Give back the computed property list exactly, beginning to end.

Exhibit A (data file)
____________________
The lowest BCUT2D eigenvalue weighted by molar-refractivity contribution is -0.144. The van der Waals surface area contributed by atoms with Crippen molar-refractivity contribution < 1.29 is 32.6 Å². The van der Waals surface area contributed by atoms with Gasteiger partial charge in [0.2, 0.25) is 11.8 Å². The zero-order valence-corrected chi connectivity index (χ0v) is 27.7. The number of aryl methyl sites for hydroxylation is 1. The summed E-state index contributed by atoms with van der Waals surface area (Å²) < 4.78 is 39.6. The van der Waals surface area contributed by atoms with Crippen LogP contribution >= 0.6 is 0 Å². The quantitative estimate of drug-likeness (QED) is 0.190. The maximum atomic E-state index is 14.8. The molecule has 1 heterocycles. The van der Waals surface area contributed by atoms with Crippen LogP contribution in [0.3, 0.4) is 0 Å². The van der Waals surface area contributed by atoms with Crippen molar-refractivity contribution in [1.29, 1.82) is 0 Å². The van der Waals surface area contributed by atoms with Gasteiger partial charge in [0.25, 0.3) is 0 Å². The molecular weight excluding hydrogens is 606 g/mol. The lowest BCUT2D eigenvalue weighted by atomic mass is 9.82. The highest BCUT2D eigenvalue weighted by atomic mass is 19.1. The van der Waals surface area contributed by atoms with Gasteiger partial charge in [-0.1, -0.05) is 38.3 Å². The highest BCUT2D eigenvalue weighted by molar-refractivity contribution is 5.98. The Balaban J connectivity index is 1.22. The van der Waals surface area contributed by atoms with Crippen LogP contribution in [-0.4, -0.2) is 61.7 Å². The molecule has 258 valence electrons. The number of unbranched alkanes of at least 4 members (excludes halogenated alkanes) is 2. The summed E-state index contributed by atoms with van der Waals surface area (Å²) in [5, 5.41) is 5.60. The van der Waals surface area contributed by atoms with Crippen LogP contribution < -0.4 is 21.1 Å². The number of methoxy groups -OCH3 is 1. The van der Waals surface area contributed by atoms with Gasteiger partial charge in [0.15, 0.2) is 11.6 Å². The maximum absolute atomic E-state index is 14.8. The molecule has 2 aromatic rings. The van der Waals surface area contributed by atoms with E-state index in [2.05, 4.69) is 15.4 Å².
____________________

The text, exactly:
The lowest BCUT2D eigenvalue weighted by molar-refractivity contribution is -0.144. The van der Waals surface area contributed by atoms with Crippen molar-refractivity contribution < 1.29 is 32.6 Å². The van der Waals surface area contributed by atoms with Gasteiger partial charge in [0.2, 0.25) is 11.8 Å². The zero-order valence-corrected chi connectivity index (χ0v) is 27.7. The number of aryl methyl sites for hydroxylation is 1. The summed E-state index contributed by atoms with van der Waals surface area (Å²) < 4.78 is 39.6. The van der Waals surface area contributed by atoms with Crippen LogP contribution >= 0.6 is 0 Å². The quantitative estimate of drug-likeness (QED) is 0.190. The maximum atomic E-state index is 14.8. The molecule has 1 heterocycles. The van der Waals surface area contributed by atoms with Crippen LogP contribution in [0.3, 0.4) is 0 Å². The van der Waals surface area contributed by atoms with Crippen molar-refractivity contribution in [1.29, 1.82) is 0 Å². The van der Waals surface area contributed by atoms with Gasteiger partial charge in [0.25, 0.3) is 0 Å². The molecular weight excluding hydrogens is 606 g/mol. The lowest BCUT2D eigenvalue weighted by atomic mass is 9.82. The highest BCUT2D eigenvalue weighted by atomic mass is 19.1. The van der Waals surface area contributed by atoms with Gasteiger partial charge in [-0.1, -0.05) is 38.3 Å². The highest BCUT2D eigenvalue weighted by molar-refractivity contribution is 5.98. The Balaban J connectivity index is 1.22. The van der Waals surface area contributed by atoms with Crippen LogP contribution in [-0.4, -0.2) is 61.7 Å². The molecule has 258 valence electrons. The number of unbranched alkanes of at least 4 members (excludes halogenated alkanes) is 2. The summed E-state index contributed by atoms with van der Waals surface area (Å²) in [5, 5.41) is 5.60. The van der Waals surface area contributed by atoms with Crippen LogP contribution < -0.4 is 21.1 Å². The number of methoxy groups -OCH3 is 1. The van der Waals surface area contributed by atoms with Gasteiger partial charge in [0.15, 0.2) is 11.6 Å². The maximum absolute atomic E-state index is 14.8. The molecule has 2 aromatic rings. The van der Waals surface area contributed by atoms with E-state index in [2.05, 4.69) is 15.4 Å².